The State of Machine Interpreting


Report written by Rosemary Hynes.


Machine interpreting (MI) is a hot topic right now as technology providers boast their latest advances in this field. It is likely that the advent of MI will revolutionize the interpreting industry as we know it, similarly to how machine translation (MT) upended the translation industry and ushered in a new era for all stakeholders involved. So, now is the perfect opportunity to take a deep dive into the world of machine interpreting. 

What is machine interpreting?

What is MI?

First things first, what is MI? It is the transmission of a spoken message in one language into a spoken message in a different language using artificial intelligence (AI), without the input of a human interpreter. With MI, interactions between people who speak two different languages can be facilitated by technology bridging the language barrier. For example, an English-speaking patient could speak to their doctor who speaks Mandarin using just their smartphone to overcome the linguistic differences. What we might deem the first attempt to build a speech-to-speech translation (S2ST) system was carried out in 2016 by a group of French researchers in a proof of concept paper that can be read here. The team found that they were able to obtain quite promising results from their MI engine using only a small corpus. They concluded with a recommendation of training future MI engines on more varied datasets such as TED talks or audiobooks available in the public domain.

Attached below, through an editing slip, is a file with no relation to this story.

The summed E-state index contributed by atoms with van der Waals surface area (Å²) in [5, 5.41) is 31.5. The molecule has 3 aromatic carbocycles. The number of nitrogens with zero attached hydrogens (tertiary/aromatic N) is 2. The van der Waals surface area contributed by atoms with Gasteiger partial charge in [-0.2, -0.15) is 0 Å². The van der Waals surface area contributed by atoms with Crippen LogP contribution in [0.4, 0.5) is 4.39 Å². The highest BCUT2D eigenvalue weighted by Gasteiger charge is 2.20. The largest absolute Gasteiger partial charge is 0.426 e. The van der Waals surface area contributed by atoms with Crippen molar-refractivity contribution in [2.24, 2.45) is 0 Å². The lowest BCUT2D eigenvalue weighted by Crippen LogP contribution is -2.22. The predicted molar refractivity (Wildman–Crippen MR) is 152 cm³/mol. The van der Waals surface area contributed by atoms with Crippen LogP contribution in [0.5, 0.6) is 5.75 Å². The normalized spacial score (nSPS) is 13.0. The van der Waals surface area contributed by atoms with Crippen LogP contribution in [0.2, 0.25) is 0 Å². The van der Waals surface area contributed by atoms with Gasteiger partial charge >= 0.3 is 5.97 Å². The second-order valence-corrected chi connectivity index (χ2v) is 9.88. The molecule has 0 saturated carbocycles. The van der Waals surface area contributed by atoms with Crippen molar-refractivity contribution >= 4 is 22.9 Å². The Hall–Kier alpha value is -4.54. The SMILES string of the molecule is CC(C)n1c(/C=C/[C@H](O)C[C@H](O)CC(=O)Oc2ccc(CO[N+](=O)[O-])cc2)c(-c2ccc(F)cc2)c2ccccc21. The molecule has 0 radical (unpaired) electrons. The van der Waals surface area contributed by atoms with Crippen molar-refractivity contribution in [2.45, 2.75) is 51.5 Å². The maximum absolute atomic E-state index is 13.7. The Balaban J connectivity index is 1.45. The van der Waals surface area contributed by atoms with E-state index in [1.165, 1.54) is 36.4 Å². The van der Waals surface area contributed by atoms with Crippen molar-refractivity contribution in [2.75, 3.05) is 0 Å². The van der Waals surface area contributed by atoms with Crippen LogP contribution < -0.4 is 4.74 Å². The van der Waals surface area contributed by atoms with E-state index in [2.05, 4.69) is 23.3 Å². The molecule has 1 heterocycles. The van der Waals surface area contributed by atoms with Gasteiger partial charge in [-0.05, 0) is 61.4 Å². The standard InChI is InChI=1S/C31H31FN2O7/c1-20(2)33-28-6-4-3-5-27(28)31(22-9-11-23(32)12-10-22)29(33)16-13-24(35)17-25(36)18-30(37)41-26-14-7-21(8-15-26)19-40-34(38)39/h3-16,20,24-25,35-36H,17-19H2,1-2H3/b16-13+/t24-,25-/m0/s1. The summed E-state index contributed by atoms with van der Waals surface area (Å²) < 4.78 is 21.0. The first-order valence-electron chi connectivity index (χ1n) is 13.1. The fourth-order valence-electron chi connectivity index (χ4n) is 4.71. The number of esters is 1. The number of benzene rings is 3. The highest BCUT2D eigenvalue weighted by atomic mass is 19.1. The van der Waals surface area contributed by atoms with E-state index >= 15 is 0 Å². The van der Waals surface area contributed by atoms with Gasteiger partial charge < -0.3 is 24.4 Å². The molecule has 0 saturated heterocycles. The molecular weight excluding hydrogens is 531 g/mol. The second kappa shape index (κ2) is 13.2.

How does it work?

How, then, does MI work? S2ST technology uses automatic speech recognition (ASR) to identify the source language and uses AI and a synthetic voice to speak the message in the target language. As it stands, current MI uses a cascade model. Like a waterfall of information flowing from one step to another, this model transfers language through a series of steps in order to reach the final product: a synthetic voice producing the speaker’s message in a different language from the original.

This has been a preview. The full report can be accessed online by Nimdzi Partners.

The full publication contains information about the recent trends, developments and solutions in Machine Interpreting industry. If you are not a Nimdzi Partner, contact us.

This report has been researched and written by Nimdzi's Interpreting Researcher, Rosemary Hynes. If you want to learn more about this topic, reach out to Rosemary at [email protected].

19 December 2022

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